|Trust thy e-retailer
This research deals with consumer attitudes and behavior in
Internet-based shopping. The model examines both the antecedents and the
consequences of consumer trust in a Web merchant. The model was tested and
validated in various countries (e.g., Australia, Israel and Finland) as well
as under different conditions (e.g., real-life and controlled environments).
Ongoing research is under way to characterize the nature of human-computer
interaction in this new form of commerce.
More research on consumer attitudes and behavior in Internet-based shopping.
What aspects of web-based stores influence consumers' choice of where to buy?
Well, it depends ...
| Chartjunk or Goldgraph?
A recent research dealt with how people present information to others.
Most research on information presentation is based on the rational approach to
display design. This approach assumes that the quality of displays is determined
by their relative efficacy to provide the relevant information for the viewer,
as assessed through variables such as response time, accuracy, or decision quality.
However, presentations often are intended to convince viewers and create desired
impressions. These considerations may lead to the choice of displays that differ
from those prescribed by the rational approach. We conducted a series of experiments
that demonstrated the importance of understanding the social context within which
people present information.
| What is beautiful is usable
The tension between form and function has long been at the crossroad of artifact
design. Whereas emphasis on function stresses the importance of the artifact's
usability and usefulness, accentuating the artifact's form serves more the
aesthetic and social needs of designers and customers. Perhaps in a backlash
to recent tendencies by the computer industry to oversell glitz and fashion
in its products or because of its origins in disciplines that emphasize efficiency,
the field of HCI appears to stress the prominence of usability over aesthetics.
We are conducting a series of empirical studies to assess the relative importance
of aesthetics in HCI design. Initial findings support the importance of aesthetics
in shaping people's initial perceptions of, and attitudes towards, computer systems.
| The social dimension of Web retailing
This project deals with the social aspects of user interfaces. My colleague
V.S. Rao and I have recently completed a conceptual paper regarding the relevance
of this issue for the design of Web-based stores. The paper examines how B2C relations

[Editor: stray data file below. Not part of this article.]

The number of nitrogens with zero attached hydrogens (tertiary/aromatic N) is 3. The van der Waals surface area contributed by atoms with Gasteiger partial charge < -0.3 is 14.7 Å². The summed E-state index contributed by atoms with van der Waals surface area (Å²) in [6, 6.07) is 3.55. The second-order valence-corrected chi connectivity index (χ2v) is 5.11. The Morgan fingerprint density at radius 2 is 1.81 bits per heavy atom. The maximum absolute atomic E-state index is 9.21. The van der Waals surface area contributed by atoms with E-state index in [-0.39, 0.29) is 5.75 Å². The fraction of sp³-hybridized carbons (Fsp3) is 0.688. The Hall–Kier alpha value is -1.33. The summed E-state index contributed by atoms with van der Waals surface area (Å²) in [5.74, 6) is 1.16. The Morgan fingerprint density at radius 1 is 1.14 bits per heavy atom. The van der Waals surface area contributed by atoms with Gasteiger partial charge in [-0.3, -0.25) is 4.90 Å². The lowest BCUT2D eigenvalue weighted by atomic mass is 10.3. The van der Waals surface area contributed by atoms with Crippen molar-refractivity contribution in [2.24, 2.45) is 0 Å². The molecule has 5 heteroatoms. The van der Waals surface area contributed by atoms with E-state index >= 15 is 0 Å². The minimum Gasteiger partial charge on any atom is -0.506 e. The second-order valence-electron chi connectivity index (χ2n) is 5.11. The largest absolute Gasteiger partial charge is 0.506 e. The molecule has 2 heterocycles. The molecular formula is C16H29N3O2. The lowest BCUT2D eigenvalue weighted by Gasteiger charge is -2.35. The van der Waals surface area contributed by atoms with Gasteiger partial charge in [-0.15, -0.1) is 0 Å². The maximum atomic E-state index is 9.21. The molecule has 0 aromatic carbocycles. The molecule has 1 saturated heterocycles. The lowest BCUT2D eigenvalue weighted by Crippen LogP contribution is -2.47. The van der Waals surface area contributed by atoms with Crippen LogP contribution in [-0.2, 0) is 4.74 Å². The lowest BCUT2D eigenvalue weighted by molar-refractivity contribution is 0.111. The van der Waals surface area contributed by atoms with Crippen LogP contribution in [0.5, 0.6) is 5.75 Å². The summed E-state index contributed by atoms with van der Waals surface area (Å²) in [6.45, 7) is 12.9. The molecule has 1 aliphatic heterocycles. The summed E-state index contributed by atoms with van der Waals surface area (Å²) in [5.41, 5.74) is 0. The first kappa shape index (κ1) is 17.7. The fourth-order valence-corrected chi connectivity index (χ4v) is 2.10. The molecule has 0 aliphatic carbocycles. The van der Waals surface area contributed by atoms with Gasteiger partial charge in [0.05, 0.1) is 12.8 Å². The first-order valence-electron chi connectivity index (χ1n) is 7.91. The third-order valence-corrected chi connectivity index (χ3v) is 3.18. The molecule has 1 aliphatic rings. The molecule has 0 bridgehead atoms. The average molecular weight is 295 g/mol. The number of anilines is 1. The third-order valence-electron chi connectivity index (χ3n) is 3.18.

can be improved if the design of Web-based stores took into account the social
dimensions of traditional buying and selling behavior. We are now planning to
empirically test some of the propositions that were raised in this paper. Among
other things, we plan to test whether these issues are culturally dependent or
whether they are invariant across different cultures.
| Time is in the eye of the beholder
This projects is aimed at finding design solutions that will reduce users'
perceptions of the time it took them to complete their interactions with
computerized systems. In some respect we are looking for design solutions
that are the equivalent of designs of waiting lines in places such as airport
baggage claims, Disneyland's shows, etc. In such places waiting is both necessary
and of unknown a priori length, which often annoys clients. To alleviate this
problem, those organizations try to reduce, by various means people's perceptions
of the amount of time required to accomplish the task. Similarly, studies have
shown that long and variables delays of computerized systems reduce users'
satisfaction and performance. While this used to be a major issue in the age of
the time-sharing mainframes, it has been resolved by the introduction of desktop
computers and high-speed local networks. Yet, the advance of the Internet has
paradoxically re-created the problem. That is, people browsing the Internet are
now susceptible to long and variable system delays. The research question we are
trying to address in this project is: Given that completing a task by interacting
with a computer takes a certain amount of time, is it possible that different
designs of the interaction will make users perceive that time as shorter or
longer? An abstract of our study is provided below.
| The stove and the problem of controlling 3D displays
Many computer systems' output is displayed today (and obviously in the future)
in 3D form. However, most of today's (and many of tomorrow's) input devices are
based on 2D movement (e.g., mouse, keyboard, touch screens, pens, etc.). This
discrepancy sometimes creates difficulty in mapping 2D actual actions to represent
manipulations of objects that are embedded in a 3D representational world.
This problem is further exacerbated by the fact that the 3D representations
are artificial (that, is, they are not actually three-dimensional). To some
extent, this is an extension of the well-known ergonomic design problem of
mapping stove controls (which are usually arranged unidimensionally, e.g., all
controls in one horizontal line) to the stove's burners (which are usually
arranged in a two-dimensional array, e.g., the stove's depth and width). The
3D to 2D mapping problem includes important questions about the design of
interaction styles of such systems. For example, is there a common pattern of
associating certain controls with certain objects? Which objects and controls
are the first ones to be used by users? Is there a difference in the mapping
pattern if an object is selected first vs. if a control is selected first? Are
these preferences culturally dependent (e.g., comparing preferences of users
from left-to-right cultures vs. right-to-left cultures vs. top-to-bottom cultures)?
| Design patterns in Web sites
This might be a long story. Anyway, here's some